FrankenPope to Bow (i.e., Kowtow) to Communist China With Concession on Bishops

FrankenPope to Bow (i.e., Kowtow) to Communist China With Concession on Bishops


Vatican to move to end standoff [by capitulating] and gain authority [by giving it away] by recognizing seven excommunicated prelates [including some clandestinely married ones]

Literally or metaphorically: “Don’t worry about the war; it’s all over but the shooting!” – Samuel Goldwyn; nothing said about the status of the “unrecognized” bishops of the “underground” Church or of its 10.5 million faithful Catholics; the “patriotic” church claims 7.3 million adherents – AQ moderator Tom

By Francis X. Rocca in Vatican City and Eva Dou in Beijing
Feb. 1, 2018

Pope Francis has decided to accept the legitimacy of seven Catholic bishops appointed by the Chinese government, a concession that the Holy See hopes will lead Beijing to recognize the pope’s authority as head of the Catholic Church in China, according to a person familiar with the plan.

For years, the Vatican didn’t recognize their ordinations, which were done in defiance of the pope and considered illicit, part of a long-running standoff between the Catholic Church and China’s officially atheist Communist Party.

The pope will lift the excommunications of the seven bishops and recognize them as the leaders of their dioceses, according to the person familiar with the situation. A Vatican spokesman declined to comment.

The decision reflects the Holy See’s desire for better relations with China—where Christianity is growing fast, though mostly in the form of Protestantism—and for an end to division between the government-controlled church and a larger so-called underground church loyal to Rome. In China in 2015 there were 7.3 million Catholics in the government-backed church and 10.5 million outside of it, according to the World Religion Database.

The pope’s conciliatory approach stands out at a moment when China is tightening its grip on religious practice under the more assertive leadership of President Xi Jinping.

Many Catholic parishioners and priests in China have shunned state control—and state-appointed bishops—to keep faith with the Vatican. Believers have been imprisoned, harassed and otherwise persecuted.

Cardinal Joseph Zen, a former bishop of Hong Kong and a prominent champion of such Catholics, warned against any deal between China and the Holy See. “Winston Churchill said, ‘How can we deal with a totalitarian regime? How can we trust a totalitarian regime?’ They are simply not trustworthy,” he said in an interview.

Some in the church see a rapprochement with an increasingly powerful Beijing as necessary for maintaining influence in China. Cardinal John Tong, who until August was bishop of Hong Kong, called a rapprochement the “lesser of two evils” last year in an influential essay.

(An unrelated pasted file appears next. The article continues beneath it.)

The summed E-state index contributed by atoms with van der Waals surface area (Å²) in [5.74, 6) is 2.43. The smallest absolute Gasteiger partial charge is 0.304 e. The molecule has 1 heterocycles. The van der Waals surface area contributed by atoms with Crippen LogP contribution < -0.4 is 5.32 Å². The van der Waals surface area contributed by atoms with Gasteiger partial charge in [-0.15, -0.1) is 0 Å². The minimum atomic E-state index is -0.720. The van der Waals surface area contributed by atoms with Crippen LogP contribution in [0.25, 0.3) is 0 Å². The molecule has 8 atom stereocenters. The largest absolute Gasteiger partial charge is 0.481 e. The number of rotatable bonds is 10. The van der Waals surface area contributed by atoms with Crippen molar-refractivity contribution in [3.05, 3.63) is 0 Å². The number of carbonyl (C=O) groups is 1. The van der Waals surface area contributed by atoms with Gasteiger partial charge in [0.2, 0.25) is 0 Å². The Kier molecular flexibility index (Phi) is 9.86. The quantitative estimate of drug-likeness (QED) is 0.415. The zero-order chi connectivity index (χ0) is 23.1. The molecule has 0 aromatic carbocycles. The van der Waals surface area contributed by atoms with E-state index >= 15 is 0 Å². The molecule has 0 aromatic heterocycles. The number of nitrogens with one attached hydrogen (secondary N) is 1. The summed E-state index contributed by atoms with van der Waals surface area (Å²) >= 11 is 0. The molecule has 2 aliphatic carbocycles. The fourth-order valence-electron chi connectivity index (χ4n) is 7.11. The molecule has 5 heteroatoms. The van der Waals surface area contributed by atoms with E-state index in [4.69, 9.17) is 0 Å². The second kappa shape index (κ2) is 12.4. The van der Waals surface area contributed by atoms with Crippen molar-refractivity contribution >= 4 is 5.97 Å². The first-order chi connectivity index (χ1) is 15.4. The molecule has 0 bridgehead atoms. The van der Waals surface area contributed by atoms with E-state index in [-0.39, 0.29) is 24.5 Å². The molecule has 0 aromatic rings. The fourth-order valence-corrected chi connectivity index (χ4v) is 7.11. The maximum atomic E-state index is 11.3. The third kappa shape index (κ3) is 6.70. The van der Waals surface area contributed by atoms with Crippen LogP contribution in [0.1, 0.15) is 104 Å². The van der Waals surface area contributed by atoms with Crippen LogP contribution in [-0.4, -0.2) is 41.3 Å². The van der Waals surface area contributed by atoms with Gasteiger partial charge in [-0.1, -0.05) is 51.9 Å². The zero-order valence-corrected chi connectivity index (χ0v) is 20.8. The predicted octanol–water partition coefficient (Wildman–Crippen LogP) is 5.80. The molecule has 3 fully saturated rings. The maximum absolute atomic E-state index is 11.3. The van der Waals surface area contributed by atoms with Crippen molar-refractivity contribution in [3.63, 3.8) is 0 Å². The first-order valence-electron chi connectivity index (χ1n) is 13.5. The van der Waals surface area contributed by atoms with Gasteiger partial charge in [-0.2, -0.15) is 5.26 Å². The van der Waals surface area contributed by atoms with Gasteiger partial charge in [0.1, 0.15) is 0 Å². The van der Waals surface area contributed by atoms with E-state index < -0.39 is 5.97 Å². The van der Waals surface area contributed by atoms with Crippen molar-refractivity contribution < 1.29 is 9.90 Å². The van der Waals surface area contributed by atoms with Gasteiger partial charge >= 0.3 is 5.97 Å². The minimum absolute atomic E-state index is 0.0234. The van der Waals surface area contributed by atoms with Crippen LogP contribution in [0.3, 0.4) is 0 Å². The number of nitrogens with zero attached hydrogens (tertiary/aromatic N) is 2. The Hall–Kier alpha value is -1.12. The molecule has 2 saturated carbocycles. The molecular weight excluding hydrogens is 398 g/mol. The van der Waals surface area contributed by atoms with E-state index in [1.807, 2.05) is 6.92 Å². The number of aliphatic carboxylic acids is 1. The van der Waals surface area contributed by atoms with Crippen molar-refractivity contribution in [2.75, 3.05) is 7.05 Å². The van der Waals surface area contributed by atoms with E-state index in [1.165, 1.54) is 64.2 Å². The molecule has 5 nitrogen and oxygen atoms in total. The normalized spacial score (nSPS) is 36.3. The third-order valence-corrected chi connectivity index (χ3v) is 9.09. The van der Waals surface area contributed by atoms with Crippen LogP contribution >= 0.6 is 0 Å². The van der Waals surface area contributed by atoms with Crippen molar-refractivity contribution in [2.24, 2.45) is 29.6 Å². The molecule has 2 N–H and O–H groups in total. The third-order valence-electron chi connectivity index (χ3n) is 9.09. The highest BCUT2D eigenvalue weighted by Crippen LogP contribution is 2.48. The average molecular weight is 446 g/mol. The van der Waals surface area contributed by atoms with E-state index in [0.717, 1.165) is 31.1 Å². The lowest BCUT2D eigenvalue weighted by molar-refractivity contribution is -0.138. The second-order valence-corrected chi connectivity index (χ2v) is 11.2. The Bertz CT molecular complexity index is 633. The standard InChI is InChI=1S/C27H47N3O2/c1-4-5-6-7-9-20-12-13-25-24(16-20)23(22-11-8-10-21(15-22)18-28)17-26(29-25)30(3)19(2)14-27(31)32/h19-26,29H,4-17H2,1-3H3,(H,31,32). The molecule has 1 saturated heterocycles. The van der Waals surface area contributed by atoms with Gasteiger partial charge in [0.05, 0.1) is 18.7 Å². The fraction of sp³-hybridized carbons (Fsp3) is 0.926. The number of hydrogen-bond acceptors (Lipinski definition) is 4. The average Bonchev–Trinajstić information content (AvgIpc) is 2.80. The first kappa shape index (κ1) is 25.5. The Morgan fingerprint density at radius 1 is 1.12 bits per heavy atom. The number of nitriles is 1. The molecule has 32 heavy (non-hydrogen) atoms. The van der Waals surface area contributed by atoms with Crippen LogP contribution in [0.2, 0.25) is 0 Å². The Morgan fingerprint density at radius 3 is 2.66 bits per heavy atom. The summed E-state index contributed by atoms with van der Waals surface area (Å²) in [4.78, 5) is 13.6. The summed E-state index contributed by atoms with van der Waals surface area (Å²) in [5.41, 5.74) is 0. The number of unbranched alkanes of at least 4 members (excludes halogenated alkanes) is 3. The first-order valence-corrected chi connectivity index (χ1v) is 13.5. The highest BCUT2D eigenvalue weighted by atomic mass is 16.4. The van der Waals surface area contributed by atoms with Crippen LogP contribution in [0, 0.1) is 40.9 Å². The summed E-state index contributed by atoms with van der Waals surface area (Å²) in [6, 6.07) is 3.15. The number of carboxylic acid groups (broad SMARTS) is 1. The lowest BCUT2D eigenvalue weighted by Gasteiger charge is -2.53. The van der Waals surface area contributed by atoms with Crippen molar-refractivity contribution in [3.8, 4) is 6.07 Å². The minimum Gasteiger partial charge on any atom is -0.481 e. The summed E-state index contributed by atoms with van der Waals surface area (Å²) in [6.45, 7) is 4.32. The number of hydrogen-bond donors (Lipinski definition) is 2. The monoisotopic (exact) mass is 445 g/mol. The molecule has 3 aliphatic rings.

The Vatican has told Beijing informally of the pope’s decision, which he has yet to sign into law, but which could be announced this spring, according to the person familiar with the situation.

It would then be up to Beijing to accept a proposed agreement giving the pope veto power on future bishop candidates, whom he would approve or veto after their selection by the Chinese government. Beijing’s major condition for that agreement has been that the pope recognize the seven bishops, the person said.

China’s ruling Communist Party keeps a tight hand on all religious practice, mandating that religious institutions be free of foreign control. New regulations that went into effect on Thursday require that religious institutions gain government approval for teaching plans, overseas pilgrimages and other activities.

The pope’s recognition of the seven bishops would resolve a headache for Beijing, which has refrained from appointing bishops without Vatican approval in recent years, in part to show good will and avoid the negative publicity, said Anthony Lam, executive secretary at the Catholic Church-run Holy Spirit Study Centre in Hong Kong.

The Chinese Patriotic Catholic Association, the government body that oversees China’s Catholics, referred requests for comment to the government’s State Administration for Religious Affairs, which in turn didn’t respond to faxed requests.

The Vatican secretary of state, Cardinal Pietro Parolin, told the Italian daily La Stampa this week that a deal on bishop appointments would remove the major impediment preventing Chinese Catholics “from living in communion with each other and with the pope.”

Beijing broke off diplomatic relations with the Vatican in 1951. Since the 1980s, the Vatican and Beijing have cooperated informally to agree on most bishop appointments, but the government has periodically appointed bishops without Vatican approval.